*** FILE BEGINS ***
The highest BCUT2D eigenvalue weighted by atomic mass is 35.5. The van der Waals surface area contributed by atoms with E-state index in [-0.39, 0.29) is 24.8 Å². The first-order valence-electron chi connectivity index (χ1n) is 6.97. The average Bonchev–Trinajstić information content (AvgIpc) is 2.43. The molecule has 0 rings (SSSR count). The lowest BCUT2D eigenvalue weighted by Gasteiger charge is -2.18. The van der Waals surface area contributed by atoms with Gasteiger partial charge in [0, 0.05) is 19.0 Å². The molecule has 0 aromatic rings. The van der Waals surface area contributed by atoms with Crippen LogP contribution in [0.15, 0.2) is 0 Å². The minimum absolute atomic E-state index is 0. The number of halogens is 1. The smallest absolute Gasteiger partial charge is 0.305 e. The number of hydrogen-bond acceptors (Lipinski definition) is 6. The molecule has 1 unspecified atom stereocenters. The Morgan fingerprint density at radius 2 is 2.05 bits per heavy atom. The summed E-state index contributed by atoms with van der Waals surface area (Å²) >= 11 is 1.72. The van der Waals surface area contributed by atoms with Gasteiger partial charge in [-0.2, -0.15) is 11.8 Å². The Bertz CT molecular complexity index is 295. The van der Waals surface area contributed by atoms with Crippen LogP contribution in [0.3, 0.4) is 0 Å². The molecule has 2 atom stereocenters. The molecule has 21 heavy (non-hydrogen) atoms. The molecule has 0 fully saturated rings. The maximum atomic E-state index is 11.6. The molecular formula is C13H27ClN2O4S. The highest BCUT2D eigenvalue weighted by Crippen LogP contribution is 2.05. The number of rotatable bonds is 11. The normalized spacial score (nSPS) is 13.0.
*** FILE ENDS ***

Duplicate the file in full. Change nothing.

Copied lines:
The highest BCUT2D eigenvalue weighted by atomic mass is 35.5. The van der Waals surface area contributed by atoms with E-state index in [-0.39, 0.29) is 24.8 Å². The first-order valence-electron chi connectivity index (χ1n) is 6.97. The average Bonchev–Trinajstić information content (AvgIpc) is 2.43. The molecule has 0 rings (SSSR count). The lowest BCUT2D eigenvalue weighted by Gasteiger charge is -2.18. The van der Waals surface area contributed by atoms with Gasteiger partial charge in [0, 0.05) is 19.0 Å². The molecule has 0 aromatic rings. The van der Waals surface area contributed by atoms with Crippen LogP contribution in [0.15, 0.2) is 0 Å². The minimum absolute atomic E-state index is 0. The number of halogens is 1. The smallest absolute Gasteiger partial charge is 0.305 e. The number of hydrogen-bond acceptors (Lipinski definition) is 6. The molecule has 1 unspecified atom stereocenters. The Morgan fingerprint density at radius 2 is 2.05 bits per heavy atom. The summed E-state index contributed by atoms with van der Waals surface area (Å²) >= 11 is 1.72. The van der Waals surface area contributed by atoms with Gasteiger partial charge in [-0.2, -0.15) is 11.8 Å². The Bertz CT molecular complexity index is 295. The van der Waals surface area contributed by atoms with Crippen LogP contribution in [0.3, 0.4) is 0 Å². The molecule has 2 atom stereocenters. The molecule has 21 heavy (non-hydrogen) atoms. The molecule has 0 fully saturated rings. The maximum atomic E-state index is 11.6. The molecular formula is C13H27ClN2O4S. The highest BCUT2D eigenvalue weighted by Crippen LogP contribution is 2.05. The number of rotatable bonds is 11. The normalized spacial score (nSPS) is 13.0.